For The First Time, Americans More Likely To Pay Their Cell Phone Bill Over Car Loan

American consumers are now more likely to pay off their cell phone bill than their auto loan, a new report by PeerIQ has found. However, instead of focusing on this as a potential catalyst for more pain in the already precarious world of auto loans, the media, always the finder of silver linings, is emphasizing how this finding will boost demand for securities that are backed by cell phone purchases going forward. 

Yes, Cell-Phone Backed lines of credit are coming to a Goldman Sachs retail branch near you. From Bloomberg:

U.S. consumers are more devoted to their mobile phones than their automobiles.

The sea change has taken place over the last few years as mobile devices become an integral tool not just for communication with loved ones or employers, but also everything from banking to dating to watching TV and listening to music. As cars grow relatively less important, borrowers struggling to pay back their loans on time are increasingly prioritizing payments on the latest iPhone instead of making sure they hold on to their pickup or coupe.

The shift is increasing the attractiveness of bonds generated from mobile-phone loans, a small but growing portion of the asset-backed securities market. While just $7.7 billion of bonds backed by phone purchases have been issued since 2016 -- and all by Verizon Communications Inc. -- the number may increase over coming years.

The reason for the skewed importance is simple: mobile phones have become a universal hub of information and accessibility, allowing consumers to order car rides wherever they need at the push of a button while enjoying the wealth of information and productivity provided by a cell phone, including having anything you want delivered directly to your house, making it a more important accessory than owning a car. Of course, one can simply spend hours each day on Facebook stalking one's ex, which is what most use it for.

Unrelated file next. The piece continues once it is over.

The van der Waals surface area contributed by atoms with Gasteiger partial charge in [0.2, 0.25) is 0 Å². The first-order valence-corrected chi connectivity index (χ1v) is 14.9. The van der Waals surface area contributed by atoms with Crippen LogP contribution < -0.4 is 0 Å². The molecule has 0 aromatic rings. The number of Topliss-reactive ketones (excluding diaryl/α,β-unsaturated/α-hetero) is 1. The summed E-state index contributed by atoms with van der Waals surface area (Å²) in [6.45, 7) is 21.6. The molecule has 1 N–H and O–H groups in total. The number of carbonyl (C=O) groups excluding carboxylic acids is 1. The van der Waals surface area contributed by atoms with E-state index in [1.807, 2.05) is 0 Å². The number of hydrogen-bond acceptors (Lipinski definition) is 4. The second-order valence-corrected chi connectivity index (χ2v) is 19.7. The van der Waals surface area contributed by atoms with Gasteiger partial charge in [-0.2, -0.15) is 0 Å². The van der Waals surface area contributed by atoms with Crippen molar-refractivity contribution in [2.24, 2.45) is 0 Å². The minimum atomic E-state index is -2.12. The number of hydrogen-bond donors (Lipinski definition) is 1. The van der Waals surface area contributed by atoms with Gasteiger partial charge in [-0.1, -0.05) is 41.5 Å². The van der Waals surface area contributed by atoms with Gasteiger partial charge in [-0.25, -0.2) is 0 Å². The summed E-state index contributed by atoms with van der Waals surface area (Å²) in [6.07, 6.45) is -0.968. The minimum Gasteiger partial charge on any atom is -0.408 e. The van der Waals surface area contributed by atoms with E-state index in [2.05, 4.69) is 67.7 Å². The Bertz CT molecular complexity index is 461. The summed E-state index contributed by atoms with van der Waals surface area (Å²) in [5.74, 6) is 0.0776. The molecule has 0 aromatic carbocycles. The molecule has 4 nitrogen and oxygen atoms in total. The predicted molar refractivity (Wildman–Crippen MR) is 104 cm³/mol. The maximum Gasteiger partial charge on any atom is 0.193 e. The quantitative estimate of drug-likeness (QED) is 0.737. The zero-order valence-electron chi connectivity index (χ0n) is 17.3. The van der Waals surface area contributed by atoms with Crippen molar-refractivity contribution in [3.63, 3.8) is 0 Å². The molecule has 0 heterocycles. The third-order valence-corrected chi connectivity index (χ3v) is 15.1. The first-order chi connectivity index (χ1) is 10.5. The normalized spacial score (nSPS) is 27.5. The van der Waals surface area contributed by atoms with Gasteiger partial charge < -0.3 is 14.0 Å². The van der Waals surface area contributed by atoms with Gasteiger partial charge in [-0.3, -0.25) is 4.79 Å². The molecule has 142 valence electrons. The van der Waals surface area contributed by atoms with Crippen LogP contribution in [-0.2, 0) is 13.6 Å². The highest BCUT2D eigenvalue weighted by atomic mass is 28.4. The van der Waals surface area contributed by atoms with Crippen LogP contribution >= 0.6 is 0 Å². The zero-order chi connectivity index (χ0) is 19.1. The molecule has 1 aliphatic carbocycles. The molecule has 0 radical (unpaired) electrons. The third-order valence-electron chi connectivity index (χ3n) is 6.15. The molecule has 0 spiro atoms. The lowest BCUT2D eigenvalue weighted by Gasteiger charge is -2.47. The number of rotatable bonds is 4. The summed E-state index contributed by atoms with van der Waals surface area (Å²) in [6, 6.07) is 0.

Bloomberg continues:

“Payment priority of cell phones is higher than personal and auto loans and similar to or slightly lower than that of mortgage,” Ram Ahluwalia, the chief executive officer of PeerIQ, a New York-based provider of data and analytics for the consumer lending sector, said in an interview. “Now with Lyft and Uber, you can access transportation via cell phone. The car no longer is a central asset. Technological change is driving shifts in consumer behavior.”

Yet despite the "stickyness" of mobile phone cash flows, so far Verizon has been the only company to take advantage of issuing securities backed by it’s cell phone contracts. Incidentally, based on their spreads, the market is treating such cell-phone backed securities on part with prime auto loans.

“Back in 2008 cell phones probably weren’t as present as they are now and have moved up the scale,” said Ken Purnell, the head of ABS portfolio management at Invesco Advisers Inc., based in Louisville, Kentucky. “In the ABS market it gives investors another very high-quality type of security to invest in that didn’t exist two years ago.”

While the market is set for growth, so far there have only been six sales by Verizon, the largest U.S. mobile-phone carrier. Its bonds are backed by customers’ monthly device payments, which are usually bundled with their service bills. The spreads on the securities have tightened and are generally in line with prime auto debt.